Several research groups and private companies are looking at alternative small modular reactors for our nuclear future. Stuart Nathan reports
While pressurised water reactors cooled by light water (LPWRs) are likely to be the first small modular reactors (SMRs) deployed commercially, they are by no means the only type of SMR under development. Several research groups and private companies are also looking at alternative nuclear technologies for their potential in smaller reactors.
These alternative reactors generally belong to the category known as Generation IV. Because they are at an earlier stage of development, they are unlikely to be ready for deployment until the 2030s or 2040s.
Stable salt reactor
One reactor under development by UK private company Moltex Energy is called the stable salt reactor (SSR). As the name implies, this technology uses a flowing molten salt as a key component of the reactor, but it is quite different from the liquid fluoride thorium reactor (LFTR) normally associated with molten salt technology.
While an LFTR uses nuclear fuel dissolved in the molten salt and flowing around the reactor, in the SSR the fuel is stationary and held in fuel rods as in a conventional reactor. The fuel – based on typical low-enriched uranium, or even derived from spent fuel currently treated as waste – is dissolved in a molten salt, which Moltex claims improves the burn-up rate. The fuel rods are submerged in a different molten salt, which acts as the primary coolant in the reactor. One important factor in the safety of the SSR is that fission products caesium and iodine, which are produced in gaseous form in water-cooled reactors, remain bound in non-volatile salts within the fuel assembly.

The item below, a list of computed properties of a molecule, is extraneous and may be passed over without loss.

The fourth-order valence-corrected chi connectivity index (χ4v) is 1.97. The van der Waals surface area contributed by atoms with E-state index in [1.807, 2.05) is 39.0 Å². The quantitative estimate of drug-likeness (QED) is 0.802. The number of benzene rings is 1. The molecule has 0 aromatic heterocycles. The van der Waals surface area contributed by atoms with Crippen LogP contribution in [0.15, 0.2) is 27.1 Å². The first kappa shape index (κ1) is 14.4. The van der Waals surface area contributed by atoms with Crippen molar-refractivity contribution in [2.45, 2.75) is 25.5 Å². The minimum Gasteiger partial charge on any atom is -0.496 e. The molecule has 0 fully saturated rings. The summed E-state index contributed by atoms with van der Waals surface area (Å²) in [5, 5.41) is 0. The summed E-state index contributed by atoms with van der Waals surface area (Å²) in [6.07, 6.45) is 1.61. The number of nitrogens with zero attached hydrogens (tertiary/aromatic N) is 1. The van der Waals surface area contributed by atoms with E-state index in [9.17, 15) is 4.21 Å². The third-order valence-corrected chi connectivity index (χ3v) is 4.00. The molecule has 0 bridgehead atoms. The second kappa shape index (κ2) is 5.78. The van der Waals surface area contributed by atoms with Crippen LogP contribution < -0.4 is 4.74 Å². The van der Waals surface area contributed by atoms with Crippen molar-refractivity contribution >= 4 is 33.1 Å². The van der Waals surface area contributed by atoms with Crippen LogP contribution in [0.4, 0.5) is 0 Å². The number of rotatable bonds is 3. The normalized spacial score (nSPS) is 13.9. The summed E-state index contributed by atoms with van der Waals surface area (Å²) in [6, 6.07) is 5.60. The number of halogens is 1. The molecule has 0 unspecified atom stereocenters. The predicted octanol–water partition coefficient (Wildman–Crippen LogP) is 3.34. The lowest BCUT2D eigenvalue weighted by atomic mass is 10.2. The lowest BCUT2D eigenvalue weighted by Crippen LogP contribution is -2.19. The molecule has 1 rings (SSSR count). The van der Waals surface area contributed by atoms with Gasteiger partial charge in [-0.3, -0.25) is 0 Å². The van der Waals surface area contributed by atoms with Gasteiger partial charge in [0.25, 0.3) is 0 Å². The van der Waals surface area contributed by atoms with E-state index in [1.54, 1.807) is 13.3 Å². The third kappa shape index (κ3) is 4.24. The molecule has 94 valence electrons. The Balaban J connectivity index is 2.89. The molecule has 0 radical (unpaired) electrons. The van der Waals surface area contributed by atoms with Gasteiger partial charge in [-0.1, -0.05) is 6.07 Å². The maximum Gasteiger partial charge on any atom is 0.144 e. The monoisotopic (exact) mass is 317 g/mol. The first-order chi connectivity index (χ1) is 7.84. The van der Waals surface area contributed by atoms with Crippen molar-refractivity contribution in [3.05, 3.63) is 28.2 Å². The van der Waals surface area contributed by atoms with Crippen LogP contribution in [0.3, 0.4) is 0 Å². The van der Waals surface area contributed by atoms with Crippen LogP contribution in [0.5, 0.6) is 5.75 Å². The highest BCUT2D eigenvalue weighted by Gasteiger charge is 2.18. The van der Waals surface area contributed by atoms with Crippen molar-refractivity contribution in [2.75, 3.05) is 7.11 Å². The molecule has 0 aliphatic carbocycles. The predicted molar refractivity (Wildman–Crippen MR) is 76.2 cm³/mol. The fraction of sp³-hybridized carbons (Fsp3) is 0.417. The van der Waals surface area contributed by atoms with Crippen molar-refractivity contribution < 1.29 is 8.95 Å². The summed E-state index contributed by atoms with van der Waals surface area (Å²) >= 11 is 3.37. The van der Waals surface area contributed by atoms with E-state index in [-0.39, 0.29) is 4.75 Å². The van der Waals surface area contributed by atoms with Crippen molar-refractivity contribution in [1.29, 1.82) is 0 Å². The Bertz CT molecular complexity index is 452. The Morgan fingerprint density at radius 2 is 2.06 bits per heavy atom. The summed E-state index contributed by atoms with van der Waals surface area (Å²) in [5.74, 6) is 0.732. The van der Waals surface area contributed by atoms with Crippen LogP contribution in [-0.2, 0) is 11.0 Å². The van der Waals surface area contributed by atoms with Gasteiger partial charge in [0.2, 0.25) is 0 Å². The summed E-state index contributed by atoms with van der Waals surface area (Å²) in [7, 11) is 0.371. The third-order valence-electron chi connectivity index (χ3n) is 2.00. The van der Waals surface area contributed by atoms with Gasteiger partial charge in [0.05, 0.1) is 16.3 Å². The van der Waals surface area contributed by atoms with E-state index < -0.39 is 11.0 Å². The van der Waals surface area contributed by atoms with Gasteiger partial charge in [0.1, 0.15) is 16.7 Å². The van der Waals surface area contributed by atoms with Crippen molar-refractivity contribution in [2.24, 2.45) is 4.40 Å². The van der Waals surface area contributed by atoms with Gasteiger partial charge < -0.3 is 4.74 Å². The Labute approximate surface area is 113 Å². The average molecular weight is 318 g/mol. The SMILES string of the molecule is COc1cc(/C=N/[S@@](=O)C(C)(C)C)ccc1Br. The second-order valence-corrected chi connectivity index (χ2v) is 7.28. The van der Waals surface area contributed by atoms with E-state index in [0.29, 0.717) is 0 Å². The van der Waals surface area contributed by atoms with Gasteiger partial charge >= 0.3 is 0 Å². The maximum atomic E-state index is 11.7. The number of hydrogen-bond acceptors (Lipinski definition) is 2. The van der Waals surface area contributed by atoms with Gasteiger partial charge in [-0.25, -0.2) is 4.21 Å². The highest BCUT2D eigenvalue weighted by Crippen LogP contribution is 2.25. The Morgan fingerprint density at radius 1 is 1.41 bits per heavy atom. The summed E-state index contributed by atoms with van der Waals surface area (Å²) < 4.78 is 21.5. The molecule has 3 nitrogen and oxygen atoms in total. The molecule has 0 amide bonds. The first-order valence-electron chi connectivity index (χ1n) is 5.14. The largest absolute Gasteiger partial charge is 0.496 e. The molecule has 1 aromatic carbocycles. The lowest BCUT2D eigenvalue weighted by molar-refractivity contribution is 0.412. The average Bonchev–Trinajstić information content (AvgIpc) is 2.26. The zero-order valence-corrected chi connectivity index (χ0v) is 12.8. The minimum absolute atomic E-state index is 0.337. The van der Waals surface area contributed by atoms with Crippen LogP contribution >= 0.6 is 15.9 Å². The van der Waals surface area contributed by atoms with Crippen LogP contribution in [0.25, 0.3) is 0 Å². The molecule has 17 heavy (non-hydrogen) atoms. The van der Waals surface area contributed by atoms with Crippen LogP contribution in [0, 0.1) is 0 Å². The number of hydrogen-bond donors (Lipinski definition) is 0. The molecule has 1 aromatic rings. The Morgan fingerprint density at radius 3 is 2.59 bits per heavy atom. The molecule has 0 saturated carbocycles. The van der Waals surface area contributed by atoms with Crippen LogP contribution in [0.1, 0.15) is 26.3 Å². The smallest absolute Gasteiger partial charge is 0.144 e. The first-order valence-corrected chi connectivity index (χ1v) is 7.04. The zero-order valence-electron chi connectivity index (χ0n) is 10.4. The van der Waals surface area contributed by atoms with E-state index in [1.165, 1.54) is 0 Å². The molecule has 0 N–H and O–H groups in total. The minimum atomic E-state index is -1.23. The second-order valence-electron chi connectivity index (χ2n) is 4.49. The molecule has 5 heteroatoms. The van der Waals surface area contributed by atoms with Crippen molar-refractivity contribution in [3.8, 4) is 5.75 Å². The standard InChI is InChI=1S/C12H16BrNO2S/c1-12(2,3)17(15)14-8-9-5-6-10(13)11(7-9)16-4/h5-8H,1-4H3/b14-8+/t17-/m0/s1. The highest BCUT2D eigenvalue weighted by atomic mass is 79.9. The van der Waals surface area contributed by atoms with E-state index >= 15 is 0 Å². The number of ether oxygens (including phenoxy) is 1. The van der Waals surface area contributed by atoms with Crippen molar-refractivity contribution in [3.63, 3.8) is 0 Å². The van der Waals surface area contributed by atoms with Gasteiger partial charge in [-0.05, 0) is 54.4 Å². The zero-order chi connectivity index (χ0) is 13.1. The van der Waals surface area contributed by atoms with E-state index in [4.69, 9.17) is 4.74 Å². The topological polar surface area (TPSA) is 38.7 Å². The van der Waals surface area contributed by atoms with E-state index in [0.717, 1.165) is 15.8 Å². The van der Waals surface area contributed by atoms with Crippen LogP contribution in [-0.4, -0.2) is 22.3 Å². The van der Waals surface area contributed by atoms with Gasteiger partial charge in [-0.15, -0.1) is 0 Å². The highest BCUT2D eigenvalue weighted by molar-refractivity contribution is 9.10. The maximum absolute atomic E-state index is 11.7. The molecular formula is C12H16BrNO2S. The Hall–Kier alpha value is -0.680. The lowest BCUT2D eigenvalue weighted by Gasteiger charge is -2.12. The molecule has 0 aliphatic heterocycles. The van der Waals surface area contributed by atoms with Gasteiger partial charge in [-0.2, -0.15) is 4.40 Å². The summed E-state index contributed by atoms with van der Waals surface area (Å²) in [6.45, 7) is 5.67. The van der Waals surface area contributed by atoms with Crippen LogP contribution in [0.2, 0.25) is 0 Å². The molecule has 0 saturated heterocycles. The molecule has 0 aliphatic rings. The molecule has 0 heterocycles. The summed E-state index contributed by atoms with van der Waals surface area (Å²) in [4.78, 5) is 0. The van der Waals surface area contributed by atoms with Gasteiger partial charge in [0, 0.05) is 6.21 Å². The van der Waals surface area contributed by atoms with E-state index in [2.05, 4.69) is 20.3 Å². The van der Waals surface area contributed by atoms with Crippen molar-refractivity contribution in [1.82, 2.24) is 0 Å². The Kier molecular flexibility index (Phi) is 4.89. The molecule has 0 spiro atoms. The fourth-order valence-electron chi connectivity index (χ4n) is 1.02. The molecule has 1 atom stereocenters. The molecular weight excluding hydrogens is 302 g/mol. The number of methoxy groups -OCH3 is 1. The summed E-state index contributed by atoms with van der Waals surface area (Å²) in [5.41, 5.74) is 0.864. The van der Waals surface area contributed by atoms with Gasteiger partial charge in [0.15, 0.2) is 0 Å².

This coolant salt is not pressurised and does not react with air or water, giving it an advantage over molten alkali metals used as coolant in breeder reactors. This, Moltex said, has two advantages: it removes potential hazards and avoids costly pressure vessels requiring specialist foundries, making the SSR more suitable for production in factories.
The output of an SSR can be between 150MWe and 1.5GWe, depending on the size of the reactor core; as the core is modular, multiple modules can be added to produce the required power.
Another UK design comes from U-Battery. This is developing a concept that originated from research at the University of Manchester, the Dalton Institute and the Technology University of Delft in 2008.
The U-Battery is a type of gas-cooled reactor known as the pebble bed. Rather than having its fuel enclosed in rods, its core is filled with spherical fuel pellets known as TRISO (tristructural-isotropic) fuel. Just under 1cm in diameter, these have a kernel of uranium surrounded by a layer of low-density carbon, which is itself enclosed in silicon carbide and an outer layer of high-density carbon.